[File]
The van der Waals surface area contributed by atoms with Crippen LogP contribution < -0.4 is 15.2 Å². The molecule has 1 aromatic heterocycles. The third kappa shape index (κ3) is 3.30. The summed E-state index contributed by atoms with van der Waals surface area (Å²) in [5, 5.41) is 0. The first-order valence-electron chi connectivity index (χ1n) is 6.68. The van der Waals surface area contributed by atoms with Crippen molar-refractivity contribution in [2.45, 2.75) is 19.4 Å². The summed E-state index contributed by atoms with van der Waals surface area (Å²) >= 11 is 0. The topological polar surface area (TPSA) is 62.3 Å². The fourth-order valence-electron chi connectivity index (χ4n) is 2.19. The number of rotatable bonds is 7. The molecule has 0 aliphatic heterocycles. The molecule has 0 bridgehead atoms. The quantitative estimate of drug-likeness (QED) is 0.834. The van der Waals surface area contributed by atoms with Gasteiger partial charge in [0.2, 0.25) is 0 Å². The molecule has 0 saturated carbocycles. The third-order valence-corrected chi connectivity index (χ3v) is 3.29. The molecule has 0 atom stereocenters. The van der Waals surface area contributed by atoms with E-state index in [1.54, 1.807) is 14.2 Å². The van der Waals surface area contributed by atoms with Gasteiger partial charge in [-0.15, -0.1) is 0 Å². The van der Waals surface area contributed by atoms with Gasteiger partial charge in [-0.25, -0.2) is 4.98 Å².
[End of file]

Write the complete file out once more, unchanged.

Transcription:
The van der Waals surface area contributed by atoms with Crippen LogP contribution < -0.4 is 15.2 Å². The molecule has 1 aromatic heterocycles. The third kappa shape index (κ3) is 3.30. The summed E-state index contributed by atoms with van der Waals surface area (Å²) in [5, 5.41) is 0. The first-order valence-electron chi connectivity index (χ1n) is 6.68. The van der Waals surface area contributed by atoms with Crippen molar-refractivity contribution in [2.45, 2.75) is 19.4 Å². The summed E-state index contributed by atoms with van der Waals surface area (Å²) >= 11 is 0. The topological polar surface area (TPSA) is 62.3 Å². The fourth-order valence-electron chi connectivity index (χ4n) is 2.19. The number of rotatable bonds is 7. The molecule has 0 aliphatic heterocycles. The molecule has 0 bridgehead atoms. The quantitative estimate of drug-likeness (QED) is 0.834. The van der Waals surface area contributed by atoms with Gasteiger partial charge in [0.2, 0.25) is 0 Å². The molecule has 0 saturated carbocycles. The third-order valence-corrected chi connectivity index (χ3v) is 3.29. The molecule has 0 atom stereocenters. The van der Waals surface area contributed by atoms with E-state index in [1.54, 1.807) is 14.2 Å². The van der Waals surface area contributed by atoms with Gasteiger partial charge in [-0.15, -0.1) is 0 Å². The van der Waals surface area contributed by atoms with Gasteiger partial charge in [-0.25, -0.2) is 4.98 Å².